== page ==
Despite such views from great investors on the futility of predictions, investors continue to get conned into engaging in this process, aided by their brokers, advisors and the financial media.

Now, how you safeguard yourself against getting into the unending loop of predictions is simple: Ignore the uncontrollable, and control the controllable.

In simpler terms, what I mean is this. Rather than devoting your time and energy to a "destined-to-fail" attempt at finding the next Page Industries or figuring out where the Sensex is headed in 2016, focus on what you can control.

And what are the things you can control?

  • Expectations: Set realistic goals for the future performance of your stocks. If you think you can beat the market, or earn a return like 30% every year, you're simply setting yourself up for a guaranteed disappointment.
  • Risk: In stock market investing, risk comes from not knowing what you are doing. So, you can control risk by knowing what you are doing. Don't just ask yourself how much you might make if you are right. Also ask how much you can lose if you are wrong. Knowing how much your predication can cost you is a good way to stay away from making one.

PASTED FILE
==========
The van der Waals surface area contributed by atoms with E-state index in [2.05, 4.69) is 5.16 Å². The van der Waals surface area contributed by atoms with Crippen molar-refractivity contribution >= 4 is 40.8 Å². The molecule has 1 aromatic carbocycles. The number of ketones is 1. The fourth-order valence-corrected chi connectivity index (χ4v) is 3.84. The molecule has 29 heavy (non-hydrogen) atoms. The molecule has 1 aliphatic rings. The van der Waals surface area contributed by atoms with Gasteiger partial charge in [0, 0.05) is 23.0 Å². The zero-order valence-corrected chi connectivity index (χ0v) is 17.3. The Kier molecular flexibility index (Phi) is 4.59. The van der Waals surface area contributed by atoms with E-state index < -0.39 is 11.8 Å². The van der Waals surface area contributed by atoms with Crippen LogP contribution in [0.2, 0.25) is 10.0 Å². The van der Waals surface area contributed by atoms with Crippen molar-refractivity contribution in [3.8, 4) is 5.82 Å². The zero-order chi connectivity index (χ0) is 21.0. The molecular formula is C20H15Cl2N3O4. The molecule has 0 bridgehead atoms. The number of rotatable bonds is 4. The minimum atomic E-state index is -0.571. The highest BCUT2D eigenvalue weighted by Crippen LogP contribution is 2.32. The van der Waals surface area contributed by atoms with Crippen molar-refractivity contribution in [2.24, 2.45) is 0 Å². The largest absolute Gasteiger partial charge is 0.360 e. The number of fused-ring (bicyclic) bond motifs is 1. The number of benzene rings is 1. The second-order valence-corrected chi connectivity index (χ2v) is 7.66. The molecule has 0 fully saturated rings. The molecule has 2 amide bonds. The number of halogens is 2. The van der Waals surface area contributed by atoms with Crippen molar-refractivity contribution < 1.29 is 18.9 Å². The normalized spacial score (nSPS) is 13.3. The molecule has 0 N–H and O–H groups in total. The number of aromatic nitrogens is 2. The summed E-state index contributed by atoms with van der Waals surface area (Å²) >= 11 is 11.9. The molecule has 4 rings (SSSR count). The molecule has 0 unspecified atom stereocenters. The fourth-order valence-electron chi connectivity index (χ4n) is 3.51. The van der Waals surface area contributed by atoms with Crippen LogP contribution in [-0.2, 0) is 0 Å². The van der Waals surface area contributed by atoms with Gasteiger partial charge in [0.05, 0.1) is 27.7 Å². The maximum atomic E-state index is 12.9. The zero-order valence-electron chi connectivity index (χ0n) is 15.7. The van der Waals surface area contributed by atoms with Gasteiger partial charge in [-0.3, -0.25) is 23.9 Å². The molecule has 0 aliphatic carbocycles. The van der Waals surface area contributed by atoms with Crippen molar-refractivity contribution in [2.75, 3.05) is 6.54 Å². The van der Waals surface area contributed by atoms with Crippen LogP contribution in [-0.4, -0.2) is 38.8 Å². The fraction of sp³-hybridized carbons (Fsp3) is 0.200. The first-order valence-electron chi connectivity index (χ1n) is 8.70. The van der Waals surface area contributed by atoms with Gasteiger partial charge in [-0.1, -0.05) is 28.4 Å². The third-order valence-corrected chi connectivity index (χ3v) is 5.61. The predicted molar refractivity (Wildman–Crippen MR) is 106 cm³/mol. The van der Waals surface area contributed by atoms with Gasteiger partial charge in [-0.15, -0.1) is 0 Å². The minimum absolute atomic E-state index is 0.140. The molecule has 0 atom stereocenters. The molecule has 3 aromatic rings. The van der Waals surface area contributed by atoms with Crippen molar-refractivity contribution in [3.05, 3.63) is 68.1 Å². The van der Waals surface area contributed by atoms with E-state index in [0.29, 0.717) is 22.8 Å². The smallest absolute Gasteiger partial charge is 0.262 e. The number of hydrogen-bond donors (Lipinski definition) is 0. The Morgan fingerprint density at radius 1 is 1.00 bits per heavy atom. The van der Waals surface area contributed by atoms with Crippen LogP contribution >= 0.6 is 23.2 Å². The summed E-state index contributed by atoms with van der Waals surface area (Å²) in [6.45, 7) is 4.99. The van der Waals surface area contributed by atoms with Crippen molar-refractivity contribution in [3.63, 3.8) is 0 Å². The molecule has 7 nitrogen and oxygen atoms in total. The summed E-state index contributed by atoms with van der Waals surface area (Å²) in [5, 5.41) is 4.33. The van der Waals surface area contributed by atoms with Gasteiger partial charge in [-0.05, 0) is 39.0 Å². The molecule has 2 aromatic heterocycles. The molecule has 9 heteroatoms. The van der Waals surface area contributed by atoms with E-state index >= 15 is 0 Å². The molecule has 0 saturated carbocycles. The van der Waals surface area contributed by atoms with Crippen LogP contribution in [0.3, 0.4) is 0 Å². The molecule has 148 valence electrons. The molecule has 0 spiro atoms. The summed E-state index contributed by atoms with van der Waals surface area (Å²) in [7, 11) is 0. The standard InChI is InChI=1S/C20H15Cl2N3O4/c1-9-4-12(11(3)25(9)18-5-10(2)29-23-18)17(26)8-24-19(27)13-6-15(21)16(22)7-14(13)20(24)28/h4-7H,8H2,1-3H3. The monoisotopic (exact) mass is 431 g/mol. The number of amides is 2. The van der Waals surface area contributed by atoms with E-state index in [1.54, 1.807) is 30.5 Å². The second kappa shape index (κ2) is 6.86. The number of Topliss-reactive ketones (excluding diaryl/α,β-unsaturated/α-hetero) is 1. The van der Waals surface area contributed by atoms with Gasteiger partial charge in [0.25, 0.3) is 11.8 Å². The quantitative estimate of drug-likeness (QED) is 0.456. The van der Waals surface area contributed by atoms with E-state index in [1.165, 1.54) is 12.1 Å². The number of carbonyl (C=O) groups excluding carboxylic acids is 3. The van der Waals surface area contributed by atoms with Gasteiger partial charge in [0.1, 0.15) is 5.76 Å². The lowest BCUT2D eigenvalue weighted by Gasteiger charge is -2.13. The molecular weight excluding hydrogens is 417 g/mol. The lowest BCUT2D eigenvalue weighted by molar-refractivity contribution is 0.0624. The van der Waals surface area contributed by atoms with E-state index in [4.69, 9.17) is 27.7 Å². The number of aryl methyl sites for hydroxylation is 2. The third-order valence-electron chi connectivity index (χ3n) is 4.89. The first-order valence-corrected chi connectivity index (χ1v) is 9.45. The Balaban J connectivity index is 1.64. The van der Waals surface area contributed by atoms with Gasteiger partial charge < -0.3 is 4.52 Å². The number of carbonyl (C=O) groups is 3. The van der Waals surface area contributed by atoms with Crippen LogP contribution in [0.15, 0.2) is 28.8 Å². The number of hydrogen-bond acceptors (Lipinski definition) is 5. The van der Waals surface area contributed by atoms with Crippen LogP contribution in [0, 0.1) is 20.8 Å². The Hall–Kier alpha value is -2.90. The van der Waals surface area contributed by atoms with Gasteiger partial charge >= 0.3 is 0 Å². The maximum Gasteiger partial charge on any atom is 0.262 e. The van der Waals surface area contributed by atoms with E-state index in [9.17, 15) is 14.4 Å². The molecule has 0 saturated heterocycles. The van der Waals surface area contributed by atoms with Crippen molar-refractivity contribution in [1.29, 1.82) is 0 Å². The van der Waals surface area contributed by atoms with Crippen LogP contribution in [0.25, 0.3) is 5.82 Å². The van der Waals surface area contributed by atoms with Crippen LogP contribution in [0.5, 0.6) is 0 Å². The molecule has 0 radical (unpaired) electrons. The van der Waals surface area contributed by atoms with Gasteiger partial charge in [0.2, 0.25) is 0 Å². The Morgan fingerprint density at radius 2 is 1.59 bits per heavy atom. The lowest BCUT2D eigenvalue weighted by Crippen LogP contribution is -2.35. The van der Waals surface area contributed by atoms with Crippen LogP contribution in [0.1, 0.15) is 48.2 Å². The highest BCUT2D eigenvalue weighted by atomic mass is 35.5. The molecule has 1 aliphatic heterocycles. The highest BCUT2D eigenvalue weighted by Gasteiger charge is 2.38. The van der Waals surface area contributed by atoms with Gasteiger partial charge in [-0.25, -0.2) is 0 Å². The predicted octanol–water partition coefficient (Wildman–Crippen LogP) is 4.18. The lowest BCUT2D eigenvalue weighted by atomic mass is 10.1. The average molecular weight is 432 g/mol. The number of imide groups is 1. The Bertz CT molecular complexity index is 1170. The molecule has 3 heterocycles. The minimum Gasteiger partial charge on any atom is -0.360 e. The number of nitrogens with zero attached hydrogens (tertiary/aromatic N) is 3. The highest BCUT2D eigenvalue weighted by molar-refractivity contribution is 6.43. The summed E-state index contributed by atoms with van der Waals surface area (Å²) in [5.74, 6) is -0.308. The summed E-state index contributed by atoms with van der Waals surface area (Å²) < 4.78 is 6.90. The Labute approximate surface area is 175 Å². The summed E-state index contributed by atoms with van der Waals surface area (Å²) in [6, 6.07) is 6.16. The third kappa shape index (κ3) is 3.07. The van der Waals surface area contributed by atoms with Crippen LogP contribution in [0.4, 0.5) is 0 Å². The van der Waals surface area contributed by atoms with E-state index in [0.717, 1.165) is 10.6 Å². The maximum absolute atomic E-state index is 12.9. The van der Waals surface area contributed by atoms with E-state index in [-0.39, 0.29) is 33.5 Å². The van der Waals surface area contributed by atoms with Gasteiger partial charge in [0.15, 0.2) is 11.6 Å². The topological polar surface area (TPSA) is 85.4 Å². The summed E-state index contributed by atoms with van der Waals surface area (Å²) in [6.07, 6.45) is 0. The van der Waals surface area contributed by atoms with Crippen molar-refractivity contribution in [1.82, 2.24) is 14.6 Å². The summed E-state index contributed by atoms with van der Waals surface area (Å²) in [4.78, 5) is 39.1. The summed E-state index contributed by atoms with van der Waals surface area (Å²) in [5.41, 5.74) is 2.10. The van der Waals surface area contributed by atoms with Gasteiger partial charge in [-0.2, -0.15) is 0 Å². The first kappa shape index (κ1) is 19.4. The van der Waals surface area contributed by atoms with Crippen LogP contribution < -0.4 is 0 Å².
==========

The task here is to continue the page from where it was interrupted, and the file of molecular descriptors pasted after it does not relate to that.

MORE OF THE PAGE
• Behaviour: Leave your emotions aside while investing in the stock markets. Tighten the screws of your leaky brain, and promise yourself that you won't predict where stock prices are headed.

Take a Break
If you are stuck with a prediction addiction, you need a break from the daily cacophony of business channels, financial websites and newspapers firing on their prediction cylinders. Stop looking at the stock ticker. Its constant beat can sometimes cause you to skip a heartbeat. Pursue an investment strategy that does not depend on predicting the unpredictable.

"If owning stocks is a long-term project for you," warns psychologist Daniel Kahneman, "following their changes constantly is a very, very bad idea. It's the worst possible thing you can do, because people are so sensitive to short-term losses. If you count your money every day, you'll be miserable."

Considering what we've learned about how dopamine system works, the ever-changing stock prices hit your brain like a can of kerosene dumped into a campfire.

So, instead of driving yourself crazy by constantly monitoring your stocks, just take a break. Constantly checking stock prices, getting ecstatic or worried about them and making the next prediction will only hurt your personal life and financial returns in the long run.